Aitape, in the far northwest of Papua New Guinea, is part of the Sandaun Province, whose name means "where the sun goes down." In the aftermath of the devastating tidal waves, the name seems all too chillingly apt.

After the droughts and fires in the region last year, the tsunami that killed at least 2,000 people is likely to be interpreted as a sign of the end of the world and second coming of Christ."People will see this as the wrath of God - a punishment or act of cleansing before the millennium," said Christine Kocher-Schmid, research fellow in the anthropology department at Kent University in England.

"The discourse on the millennium is particularly strong in this area as people struggle to get to grips with bits of information trickling in from the outside world. It is a very isolated place where information is only transmitted orally and tends to become very colored by the Catholic mission."

Aitape and the outlying islands are described by anthropologists as a "backwater" of Papua New Guinea. Like many of the 700 cultures that make up the island nation, life is based on subsistence and there is little contact with the outside world.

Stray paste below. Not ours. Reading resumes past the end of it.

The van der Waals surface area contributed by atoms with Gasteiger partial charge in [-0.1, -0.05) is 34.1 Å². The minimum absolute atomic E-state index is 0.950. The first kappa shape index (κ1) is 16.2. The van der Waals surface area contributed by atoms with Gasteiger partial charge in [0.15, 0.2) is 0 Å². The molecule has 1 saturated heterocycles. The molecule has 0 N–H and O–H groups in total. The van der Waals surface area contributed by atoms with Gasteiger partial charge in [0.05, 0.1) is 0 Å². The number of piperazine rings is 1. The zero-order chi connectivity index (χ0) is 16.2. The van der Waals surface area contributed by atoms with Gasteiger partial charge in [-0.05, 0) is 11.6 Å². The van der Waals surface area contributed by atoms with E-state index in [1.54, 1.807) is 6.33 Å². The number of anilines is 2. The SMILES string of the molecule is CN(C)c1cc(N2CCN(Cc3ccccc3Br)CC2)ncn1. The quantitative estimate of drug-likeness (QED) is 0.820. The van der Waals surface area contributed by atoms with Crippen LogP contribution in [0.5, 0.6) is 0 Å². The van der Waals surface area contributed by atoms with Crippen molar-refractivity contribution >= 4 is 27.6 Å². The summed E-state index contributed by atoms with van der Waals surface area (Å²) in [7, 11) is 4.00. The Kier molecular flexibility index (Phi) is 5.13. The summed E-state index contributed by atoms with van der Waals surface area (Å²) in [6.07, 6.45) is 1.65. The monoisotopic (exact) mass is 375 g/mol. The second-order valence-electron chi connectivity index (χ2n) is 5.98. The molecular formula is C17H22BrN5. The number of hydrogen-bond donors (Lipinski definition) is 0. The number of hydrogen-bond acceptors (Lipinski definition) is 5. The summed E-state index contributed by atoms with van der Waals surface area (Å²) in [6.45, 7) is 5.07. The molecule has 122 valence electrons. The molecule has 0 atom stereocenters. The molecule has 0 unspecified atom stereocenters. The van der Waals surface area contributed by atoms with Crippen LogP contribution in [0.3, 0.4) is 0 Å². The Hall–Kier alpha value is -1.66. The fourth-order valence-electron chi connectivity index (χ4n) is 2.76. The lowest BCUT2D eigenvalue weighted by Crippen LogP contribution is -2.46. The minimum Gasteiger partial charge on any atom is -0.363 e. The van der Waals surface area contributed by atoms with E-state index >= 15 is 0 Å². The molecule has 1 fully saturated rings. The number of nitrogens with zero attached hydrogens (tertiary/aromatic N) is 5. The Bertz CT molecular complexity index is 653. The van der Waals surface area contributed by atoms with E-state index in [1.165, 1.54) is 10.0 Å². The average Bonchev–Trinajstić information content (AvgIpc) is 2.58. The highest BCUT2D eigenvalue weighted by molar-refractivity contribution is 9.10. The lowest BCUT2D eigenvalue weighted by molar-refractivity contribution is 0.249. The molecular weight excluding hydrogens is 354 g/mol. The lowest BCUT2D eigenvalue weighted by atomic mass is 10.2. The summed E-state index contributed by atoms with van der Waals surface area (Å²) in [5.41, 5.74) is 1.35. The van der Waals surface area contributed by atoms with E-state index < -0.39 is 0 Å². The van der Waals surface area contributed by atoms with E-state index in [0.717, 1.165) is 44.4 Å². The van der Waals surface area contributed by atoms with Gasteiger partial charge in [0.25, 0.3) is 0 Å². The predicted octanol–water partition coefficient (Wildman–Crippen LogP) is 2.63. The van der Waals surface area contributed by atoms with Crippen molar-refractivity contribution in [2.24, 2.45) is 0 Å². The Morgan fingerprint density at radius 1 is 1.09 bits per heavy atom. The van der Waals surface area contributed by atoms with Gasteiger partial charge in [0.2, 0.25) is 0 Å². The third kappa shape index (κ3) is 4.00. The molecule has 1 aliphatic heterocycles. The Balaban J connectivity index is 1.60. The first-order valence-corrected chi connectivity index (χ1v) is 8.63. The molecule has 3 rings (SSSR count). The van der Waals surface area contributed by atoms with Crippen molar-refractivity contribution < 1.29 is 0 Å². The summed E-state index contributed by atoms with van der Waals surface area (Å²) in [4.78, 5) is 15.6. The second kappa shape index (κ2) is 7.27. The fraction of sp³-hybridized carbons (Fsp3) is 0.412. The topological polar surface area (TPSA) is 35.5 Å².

In the villages, built on sand banks, daily life revolves around gardening, fishing and trade, which is conducted by canoe with neighboring islands.

Papua New Guinea, however, promotes itself as a nation proud of its Christian faith. An editorial in the newspaper The National this week declared that "the Lord will see us through this tragedy."

People in the Sandaun Province continue to treat Catholic priests as Big Men, presenting them with gifts. In turn, the Catholic Church tries to incorporate traditional dancing and ceremonies into its worship.

In a remote environment, beyond the range of even the national radio station, and where the only books available are Bibles and old school textbooks, news from the outside world is often wildly reinterpreted.

For the people still living in and around Aitape, it will be hard not to see the recent disaster as a portent of incredible things to come.